However, there are never the stories in the newspapers and media about all the services actually rendered to Medicare and Medicaid recipients by upstanding providers who do not commit fraud, but, instead, work very hard every day to stay up-to-date on regulations and policies and who do not reap much profit for the services provided. I guess that doesn’t make good journalism.
I recently attended the Association for Home and Hospice Care (AHHC) conference in RTP, NC. I met wonderful and non-fraudulent providers. Each provider I met was passionate and compassionate about their job. The only time money was brought up was to discuss the low reimbursement rates and the low profit margin for these providers.
In fact, one of the speakers even opined that, because of the alleged prevalence of fraud in home health care, the federal and state governments will continue to cut reimbursement rates for home health and hospice until over 50% of the agencies operate at a loss by 2017. That is a dismal thought! What happened to our right to pursue a career without intervention?
One provider informed me that, upon his or her information and belief, there is a chance that PCS, which is an optional program under Medicaid, may be wiped out in the near future by the General Assembly (PCS for home health and assisted living facilities, not the recipients covered by the Waiver).
What are personal care services (PCS)?
In the world of Medicaid and Medicare, there are a number of different types of PCS. No, actually, I think it is more apropos to say there are a number of different PCS recipients in the world of Medicaid and Medicare.
First, the definition/eligibility requirements:
Personal Care Services (PCS) are available to individuals who have a medical condition, disability, or cognitive impairment and demonstrate unmet needs for, at a minimum three of the five qualifying activities of daily living (ADLs) with limited hands-on assistance; two ADLs, one of which requires extensive assistance; or two ADLs, one of which requires assistance at the full dependence level. The five qualifying ADLs are eating, dressing, bathing, toileting, and mobility. See DMA website.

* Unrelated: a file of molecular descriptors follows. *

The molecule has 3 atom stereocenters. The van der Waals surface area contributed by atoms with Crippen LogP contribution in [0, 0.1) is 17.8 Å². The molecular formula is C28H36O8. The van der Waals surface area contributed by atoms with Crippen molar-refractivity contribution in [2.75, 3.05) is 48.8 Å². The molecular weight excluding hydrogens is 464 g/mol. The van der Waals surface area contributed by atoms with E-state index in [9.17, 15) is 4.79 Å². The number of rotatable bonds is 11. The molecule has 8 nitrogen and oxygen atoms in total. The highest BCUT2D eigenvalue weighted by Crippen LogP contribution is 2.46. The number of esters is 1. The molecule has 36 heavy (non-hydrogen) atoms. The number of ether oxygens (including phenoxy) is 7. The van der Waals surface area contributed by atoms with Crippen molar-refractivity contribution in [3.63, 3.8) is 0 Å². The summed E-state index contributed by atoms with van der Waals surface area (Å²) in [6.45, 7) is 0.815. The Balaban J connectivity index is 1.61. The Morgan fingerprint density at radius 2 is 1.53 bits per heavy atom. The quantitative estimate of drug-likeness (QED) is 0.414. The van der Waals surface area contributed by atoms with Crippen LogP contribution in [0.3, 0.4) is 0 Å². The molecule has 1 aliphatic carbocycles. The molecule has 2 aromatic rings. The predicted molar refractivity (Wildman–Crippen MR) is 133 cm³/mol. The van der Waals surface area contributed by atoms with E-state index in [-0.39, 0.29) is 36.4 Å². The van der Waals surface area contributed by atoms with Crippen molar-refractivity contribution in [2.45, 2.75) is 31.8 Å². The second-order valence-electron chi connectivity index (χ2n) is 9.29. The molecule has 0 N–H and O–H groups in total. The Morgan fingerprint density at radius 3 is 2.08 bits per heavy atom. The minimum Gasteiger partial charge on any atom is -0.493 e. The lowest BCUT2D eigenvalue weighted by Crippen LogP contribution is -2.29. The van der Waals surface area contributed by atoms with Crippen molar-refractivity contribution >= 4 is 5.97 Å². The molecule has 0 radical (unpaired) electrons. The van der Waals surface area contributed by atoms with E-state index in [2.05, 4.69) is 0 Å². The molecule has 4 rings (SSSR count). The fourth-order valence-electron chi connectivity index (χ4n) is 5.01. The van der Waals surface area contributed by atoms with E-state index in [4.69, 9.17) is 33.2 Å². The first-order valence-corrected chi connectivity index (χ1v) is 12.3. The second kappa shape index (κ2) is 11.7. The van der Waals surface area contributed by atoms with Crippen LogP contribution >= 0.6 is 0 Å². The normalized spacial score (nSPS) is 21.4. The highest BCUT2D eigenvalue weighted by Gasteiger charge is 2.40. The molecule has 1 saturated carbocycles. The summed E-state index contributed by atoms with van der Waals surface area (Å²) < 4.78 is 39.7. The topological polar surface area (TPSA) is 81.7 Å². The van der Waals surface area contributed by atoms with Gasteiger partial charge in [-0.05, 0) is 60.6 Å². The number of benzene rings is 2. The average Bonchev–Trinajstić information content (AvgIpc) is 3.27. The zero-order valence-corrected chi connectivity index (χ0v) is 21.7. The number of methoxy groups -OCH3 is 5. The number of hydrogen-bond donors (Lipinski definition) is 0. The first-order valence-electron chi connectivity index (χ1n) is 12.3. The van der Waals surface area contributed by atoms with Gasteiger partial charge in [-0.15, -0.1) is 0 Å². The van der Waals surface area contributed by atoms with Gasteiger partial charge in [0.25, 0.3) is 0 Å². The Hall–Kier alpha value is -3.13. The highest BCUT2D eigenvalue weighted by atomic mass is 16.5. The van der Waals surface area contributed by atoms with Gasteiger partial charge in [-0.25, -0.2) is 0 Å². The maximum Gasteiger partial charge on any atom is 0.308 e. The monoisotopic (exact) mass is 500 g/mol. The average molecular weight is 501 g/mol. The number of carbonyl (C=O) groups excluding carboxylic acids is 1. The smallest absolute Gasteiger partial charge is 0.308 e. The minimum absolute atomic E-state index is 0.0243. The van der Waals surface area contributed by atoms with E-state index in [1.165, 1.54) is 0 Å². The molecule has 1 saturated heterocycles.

PCS are provided to developmentally disabled people under the 1915 b/c Waivers, people who reside in nursing homes and long-term assisted living facilities, and people who qualify to receive PCS in their homes. For purposes of this blog, I am writing about the latter three types of recipients. All 50 states allow PCS for qualified individuals, but the qualifications differ among the states.
In this day and age, the “F” word drives Medicaid and Medicare policies. Without question Medicaid fraud exists. Whether Medicaid fraud is as prevalent as some may believe, I am not sure. I have certainly witnessed honest providers accused of Medicaid fraud.
And home health care providers are viewed by some, generally, as the providers who can most easily commit Medicaid fraud (with which I do not agree, but must concede that home health care is more difficult to monitor). For example, a home health care provider goes to a person’s home and provides services. Who would know whether the home health care provider was billing for services on days he or she did not go to the recipient’s house? Not the recipient, because the recipient has no idea for what dates the provider is billing. Unlike an assisted living facility or nursing home that is easier to monitor and would have the documentation to show that the recipient actually lived in the facility.
Because of the alleged prevalence of fraud in home health care, apparently, (and with no independent verification on my part) some in North Carolina are questioning whether we should continue to reimburse PCS with Medicaid dollars, particularly as to home health. But if we stopped reimbursing for PCS in the homes, what would be the alternative? How would it affect North Carolinians? Would eliminating PCS save tax dollar money? Stop fraud?